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July 29, 2014, 11:02 pm

Defense: Priest abuse claims ‘fell through cracks’

As the Catholic priest sex abuse trial entered into its fifth week, testimony focused on Edward Avery, who pleaded guilty before the proceedings started, and is now serving a sentence of two-and-a-half to five years.

Repeatedly during the proceedings, one aspect of the case remains the consistent focus of the prosecution — namely that ranking Catholic Church officials knew all about Avery, James Brennan and several other priests who were accused of sexually abusing children. Not only was the abuse well known, but Church officials allegedly worked strenuously to cover it up and moved the pedophile priests from one parish to another while downplaying the victim’s complaints — or simply not following up on them.

“They fell through the cracks,” Monsignor William Lynn allegedly told investigators. Lynn is on trial for conspiracy and endangering the welfare of children in the case. As the secretary for the clergy under Cardinal Anthony Bevilacqua from 1992 to 2004, he was charged with investigating the allegations, among his other duties.

Avery admitted that he engaged in sexual relations with a 10-year-old boy while the victim was in school in 1998-1999. He pleaded guilty to involuntary deviate sexual intercourse and conspiracy to endanger the welfare of a child.

One of the victims told the court that while he was at St. Jerome’s Parish in 1999, he served a Mass with Avery. Afterwards, Avery took him into the sacristy, turned on some music and forced the victim to perform a striptease and then performed oral sex on him. Lynn interviewed Avery and the victim in 1992, and he denied the allegations.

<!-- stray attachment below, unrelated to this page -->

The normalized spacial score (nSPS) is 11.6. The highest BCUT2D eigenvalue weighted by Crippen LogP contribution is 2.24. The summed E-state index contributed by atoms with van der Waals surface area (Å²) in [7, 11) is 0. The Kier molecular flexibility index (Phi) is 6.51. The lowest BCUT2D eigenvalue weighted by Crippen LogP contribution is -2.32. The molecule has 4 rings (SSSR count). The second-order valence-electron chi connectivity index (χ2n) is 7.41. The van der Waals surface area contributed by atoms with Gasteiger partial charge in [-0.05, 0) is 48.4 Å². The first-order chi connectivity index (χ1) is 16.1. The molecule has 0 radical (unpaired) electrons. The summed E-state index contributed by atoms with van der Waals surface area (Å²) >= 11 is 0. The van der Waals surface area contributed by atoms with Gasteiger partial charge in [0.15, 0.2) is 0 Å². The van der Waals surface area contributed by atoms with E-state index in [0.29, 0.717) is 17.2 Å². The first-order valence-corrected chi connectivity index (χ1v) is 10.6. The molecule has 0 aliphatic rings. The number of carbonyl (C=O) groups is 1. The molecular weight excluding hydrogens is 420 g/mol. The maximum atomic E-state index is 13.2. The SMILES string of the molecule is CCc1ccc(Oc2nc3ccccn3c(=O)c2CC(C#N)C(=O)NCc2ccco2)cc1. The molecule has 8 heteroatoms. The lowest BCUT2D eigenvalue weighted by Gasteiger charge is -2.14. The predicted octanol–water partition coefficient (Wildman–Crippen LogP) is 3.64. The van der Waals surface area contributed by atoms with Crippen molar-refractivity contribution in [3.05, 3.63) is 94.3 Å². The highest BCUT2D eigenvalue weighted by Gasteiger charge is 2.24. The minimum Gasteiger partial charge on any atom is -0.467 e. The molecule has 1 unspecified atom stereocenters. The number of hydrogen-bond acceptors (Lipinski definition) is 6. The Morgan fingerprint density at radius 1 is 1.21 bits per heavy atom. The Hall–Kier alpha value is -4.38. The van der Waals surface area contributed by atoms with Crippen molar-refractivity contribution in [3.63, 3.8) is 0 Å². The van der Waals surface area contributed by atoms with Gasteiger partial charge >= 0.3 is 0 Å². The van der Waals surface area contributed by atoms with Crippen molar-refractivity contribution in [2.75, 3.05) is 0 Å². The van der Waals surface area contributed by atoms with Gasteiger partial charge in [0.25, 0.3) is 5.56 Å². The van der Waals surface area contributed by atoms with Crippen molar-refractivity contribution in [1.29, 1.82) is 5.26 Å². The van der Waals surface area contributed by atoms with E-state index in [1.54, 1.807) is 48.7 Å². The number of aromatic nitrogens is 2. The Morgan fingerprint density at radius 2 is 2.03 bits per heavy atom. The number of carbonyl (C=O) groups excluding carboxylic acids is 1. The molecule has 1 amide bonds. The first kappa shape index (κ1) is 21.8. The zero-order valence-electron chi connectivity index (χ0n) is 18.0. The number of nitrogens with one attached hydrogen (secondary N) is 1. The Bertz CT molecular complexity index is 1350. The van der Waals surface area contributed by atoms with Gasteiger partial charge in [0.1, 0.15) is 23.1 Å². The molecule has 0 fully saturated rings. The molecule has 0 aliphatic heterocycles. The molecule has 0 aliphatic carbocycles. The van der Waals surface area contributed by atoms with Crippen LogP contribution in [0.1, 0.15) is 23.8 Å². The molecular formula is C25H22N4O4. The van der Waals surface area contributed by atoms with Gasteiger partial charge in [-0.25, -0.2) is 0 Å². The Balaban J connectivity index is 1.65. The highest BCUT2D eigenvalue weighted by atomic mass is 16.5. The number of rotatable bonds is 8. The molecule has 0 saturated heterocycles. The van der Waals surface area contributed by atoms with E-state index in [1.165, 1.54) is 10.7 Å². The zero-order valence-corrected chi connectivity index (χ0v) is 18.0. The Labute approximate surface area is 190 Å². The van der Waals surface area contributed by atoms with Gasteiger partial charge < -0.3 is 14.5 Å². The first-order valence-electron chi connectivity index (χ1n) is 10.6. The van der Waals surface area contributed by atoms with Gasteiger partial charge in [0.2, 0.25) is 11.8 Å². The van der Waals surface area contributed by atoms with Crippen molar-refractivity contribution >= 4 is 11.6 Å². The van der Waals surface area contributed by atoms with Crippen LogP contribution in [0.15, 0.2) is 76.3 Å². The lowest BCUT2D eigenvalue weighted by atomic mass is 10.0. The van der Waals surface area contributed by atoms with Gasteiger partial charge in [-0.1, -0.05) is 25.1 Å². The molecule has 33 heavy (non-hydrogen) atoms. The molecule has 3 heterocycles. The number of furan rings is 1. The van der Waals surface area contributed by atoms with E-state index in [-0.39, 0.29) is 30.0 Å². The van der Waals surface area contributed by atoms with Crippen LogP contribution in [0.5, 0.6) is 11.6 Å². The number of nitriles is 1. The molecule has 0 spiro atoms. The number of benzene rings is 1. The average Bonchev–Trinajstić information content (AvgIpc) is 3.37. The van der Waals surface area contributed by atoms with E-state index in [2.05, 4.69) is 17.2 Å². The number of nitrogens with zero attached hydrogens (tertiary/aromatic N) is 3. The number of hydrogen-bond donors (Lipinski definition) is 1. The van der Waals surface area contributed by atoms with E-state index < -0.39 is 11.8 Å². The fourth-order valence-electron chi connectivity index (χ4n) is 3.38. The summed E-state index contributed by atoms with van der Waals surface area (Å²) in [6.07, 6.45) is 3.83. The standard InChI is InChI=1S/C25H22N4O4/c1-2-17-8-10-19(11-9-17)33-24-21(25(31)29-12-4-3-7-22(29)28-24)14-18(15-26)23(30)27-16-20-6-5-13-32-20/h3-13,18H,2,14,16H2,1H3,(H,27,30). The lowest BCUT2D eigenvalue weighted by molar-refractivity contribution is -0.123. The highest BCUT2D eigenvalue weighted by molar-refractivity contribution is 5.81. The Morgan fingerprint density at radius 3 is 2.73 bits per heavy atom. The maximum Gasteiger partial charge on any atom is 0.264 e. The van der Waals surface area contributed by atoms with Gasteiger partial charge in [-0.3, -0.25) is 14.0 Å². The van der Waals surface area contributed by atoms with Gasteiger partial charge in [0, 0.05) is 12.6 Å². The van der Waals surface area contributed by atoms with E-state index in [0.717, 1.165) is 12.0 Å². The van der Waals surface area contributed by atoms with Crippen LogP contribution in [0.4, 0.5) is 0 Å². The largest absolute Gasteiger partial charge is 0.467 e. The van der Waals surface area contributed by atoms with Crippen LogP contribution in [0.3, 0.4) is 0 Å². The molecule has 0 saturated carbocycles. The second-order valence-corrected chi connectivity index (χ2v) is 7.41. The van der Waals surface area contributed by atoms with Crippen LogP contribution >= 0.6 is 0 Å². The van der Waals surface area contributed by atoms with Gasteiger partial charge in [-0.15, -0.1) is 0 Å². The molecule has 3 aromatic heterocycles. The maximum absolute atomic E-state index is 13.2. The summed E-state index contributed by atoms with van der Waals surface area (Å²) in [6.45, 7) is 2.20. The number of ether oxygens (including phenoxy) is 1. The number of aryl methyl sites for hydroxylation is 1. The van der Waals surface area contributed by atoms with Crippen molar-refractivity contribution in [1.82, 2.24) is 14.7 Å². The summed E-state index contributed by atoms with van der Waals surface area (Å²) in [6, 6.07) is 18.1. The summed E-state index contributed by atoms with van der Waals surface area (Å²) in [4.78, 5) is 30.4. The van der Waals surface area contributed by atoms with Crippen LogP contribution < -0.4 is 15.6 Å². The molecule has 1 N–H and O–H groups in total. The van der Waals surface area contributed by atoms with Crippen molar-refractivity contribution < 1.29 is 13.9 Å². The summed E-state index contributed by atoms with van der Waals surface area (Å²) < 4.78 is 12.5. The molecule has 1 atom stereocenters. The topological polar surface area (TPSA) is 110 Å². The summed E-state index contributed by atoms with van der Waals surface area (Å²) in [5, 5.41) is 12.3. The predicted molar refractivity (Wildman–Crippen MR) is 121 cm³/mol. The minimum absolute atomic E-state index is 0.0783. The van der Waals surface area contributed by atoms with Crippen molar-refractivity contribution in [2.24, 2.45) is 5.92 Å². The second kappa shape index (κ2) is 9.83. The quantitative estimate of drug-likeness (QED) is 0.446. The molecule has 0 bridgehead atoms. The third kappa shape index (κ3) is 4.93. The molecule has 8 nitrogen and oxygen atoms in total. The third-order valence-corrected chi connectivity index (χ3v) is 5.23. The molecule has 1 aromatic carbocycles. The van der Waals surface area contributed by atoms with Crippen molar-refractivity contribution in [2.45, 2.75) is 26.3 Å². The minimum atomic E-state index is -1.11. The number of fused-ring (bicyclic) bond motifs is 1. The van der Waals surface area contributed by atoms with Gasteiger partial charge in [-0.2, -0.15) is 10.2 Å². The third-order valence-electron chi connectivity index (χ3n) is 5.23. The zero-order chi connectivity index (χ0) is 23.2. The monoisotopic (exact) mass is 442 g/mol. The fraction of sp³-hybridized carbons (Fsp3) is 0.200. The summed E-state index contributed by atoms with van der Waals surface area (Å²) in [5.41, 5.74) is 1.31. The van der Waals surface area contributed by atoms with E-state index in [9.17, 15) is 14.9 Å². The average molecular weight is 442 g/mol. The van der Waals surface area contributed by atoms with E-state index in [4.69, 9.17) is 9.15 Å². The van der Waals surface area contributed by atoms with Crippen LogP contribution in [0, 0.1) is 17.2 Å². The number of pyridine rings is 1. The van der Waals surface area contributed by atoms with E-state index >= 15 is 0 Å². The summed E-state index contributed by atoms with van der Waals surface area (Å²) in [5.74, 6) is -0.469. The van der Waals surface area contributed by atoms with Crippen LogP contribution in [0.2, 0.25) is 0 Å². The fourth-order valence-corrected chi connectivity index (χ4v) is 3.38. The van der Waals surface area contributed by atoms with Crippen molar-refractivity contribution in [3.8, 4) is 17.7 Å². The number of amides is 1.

Prosecutors alleged that Lynn could have acted in the best interests of children but time and time again failed to do so.

“Time after time, Lynn abdicated this responsibility,” the Grand Jury report said. “He did so not through negligence or simple incompetence, but purposefully. He did so with Cardinal Bevilacqua’s knowledge and at the Cardinal’s direction, as part of a knowing practice — continued over decades — of placing sexual predators in positions where they would have easy access to trusting minors, just as long as the Archdiocese was spared public exposure or costly lawsuits.”

According to prosecutors, whenever victims would come forward, Lynn allegedly recommended that the offending priests be transferred to new parishes where the accusations weren’t known. In short, they were allowed to continue their behavior with new victims.

“In this way, Lynn effectively shielded the predator priests from accountability and ensured them a continuing supply of victims,” the Grand Jury report said. “The Secretary for the Clergy could, at any time, have referred serious allegations to law enforcement officials, who could have conducted proper investigations. It was just not his priority. Based on the evidence before us, it is clear that [Lynn] was acutely interested in shielding abusive clergy from criminal detection, in shielding the Cardinal from scandal, and in shielding the Archdiocese from financial liability. He showed no interest at all in defending the Archdiocese’s children. On the contrary, he consistently endangered them.”

Lynn’s defense attorney, Thomas Bergstrom argues that Lynn tried to have the pedophile priests removed from active ministry, but that Bevilacqua overrode his recommendations and allegedly had the lists of the accused shredded.

“Despite receiving reliable reports that Avery had sexually abused a boy and should not be permitted to engage in any ministry involving working with adolescents, Lynn recommended him for assignment to a parish with a school, and then ignored repeated warnings that he was engaged in unsupervised activities in which he could victimize for children,” the investigative report said. “Soon after learning that Brennan was suspected of hosting parties where he allowed students to drink and was even living with one of them, Lynn conducted no investigation. He did not call law enforcement or take action to keep Brennan away from adolescents.”